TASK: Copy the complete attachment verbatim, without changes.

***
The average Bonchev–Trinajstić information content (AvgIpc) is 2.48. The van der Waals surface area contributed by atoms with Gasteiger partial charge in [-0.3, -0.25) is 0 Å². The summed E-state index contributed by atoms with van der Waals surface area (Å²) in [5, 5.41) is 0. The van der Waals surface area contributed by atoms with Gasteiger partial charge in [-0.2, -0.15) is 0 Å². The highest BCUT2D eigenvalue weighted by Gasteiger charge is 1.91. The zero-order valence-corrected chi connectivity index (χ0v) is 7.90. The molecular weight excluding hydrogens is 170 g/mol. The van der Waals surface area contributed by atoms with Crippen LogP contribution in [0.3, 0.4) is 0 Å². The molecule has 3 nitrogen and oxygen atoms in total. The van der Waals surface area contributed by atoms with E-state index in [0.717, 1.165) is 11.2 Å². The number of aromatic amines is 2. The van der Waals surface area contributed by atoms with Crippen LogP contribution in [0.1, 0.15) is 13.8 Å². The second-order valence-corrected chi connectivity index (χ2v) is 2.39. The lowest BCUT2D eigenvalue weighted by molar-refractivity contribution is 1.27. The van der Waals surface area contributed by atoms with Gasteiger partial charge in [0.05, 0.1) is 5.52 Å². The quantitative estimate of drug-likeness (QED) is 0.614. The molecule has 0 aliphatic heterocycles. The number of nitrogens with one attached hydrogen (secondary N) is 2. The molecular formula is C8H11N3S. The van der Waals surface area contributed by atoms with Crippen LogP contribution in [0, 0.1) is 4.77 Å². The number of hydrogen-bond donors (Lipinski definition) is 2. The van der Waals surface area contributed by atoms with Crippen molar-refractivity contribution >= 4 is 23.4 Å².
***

The average Bonchev–Trinajstić information content (AvgIpc) is 2.48. The van der Waals surface area contributed by atoms with Gasteiger partial charge in [-0.3, -0.25) is 0 Å². The summed E-state index contributed by atoms with van der Waals surface area (Å²) in [5, 5.41) is 0. The van der Waals surface area contributed by atoms with Gasteiger partial charge in [-0.2, -0.15) is 0 Å². The highest BCUT2D eigenvalue weighted by Gasteiger charge is 1.91. The zero-order valence-corrected chi connectivity index (χ0v) is 7.90. The molecular weight excluding hydrogens is 170 g/mol. The van der Waals surface area contributed by atoms with Crippen LogP contribution in [0.3, 0.4) is 0 Å². The molecule has 3 nitrogen and oxygen atoms in total. The van der Waals surface area contributed by atoms with E-state index in [0.717, 1.165) is 11.2 Å². The number of aromatic amines is 2. The van der Waals surface area contributed by atoms with Crippen LogP contribution in [0.1, 0.15) is 13.8 Å². The second-order valence-corrected chi connectivity index (χ2v) is 2.39. The lowest BCUT2D eigenvalue weighted by molar-refractivity contribution is 1.27. The van der Waals surface area contributed by atoms with Gasteiger partial charge in [0.05, 0.1) is 5.52 Å². The quantitative estimate of drug-likeness (QED) is 0.614. The molecule has 0 aliphatic heterocycles. The number of nitrogens with one attached hydrogen (secondary N) is 2. The molecular formula is C8H11N3S. The van der Waals surface area contributed by atoms with Crippen LogP contribution in [0, 0.1) is 4.77 Å². The number of hydrogen-bond donors (Lipinski definition) is 2. The van der Waals surface area contributed by atoms with Crippen molar-refractivity contribution >= 4 is 23.4 Å².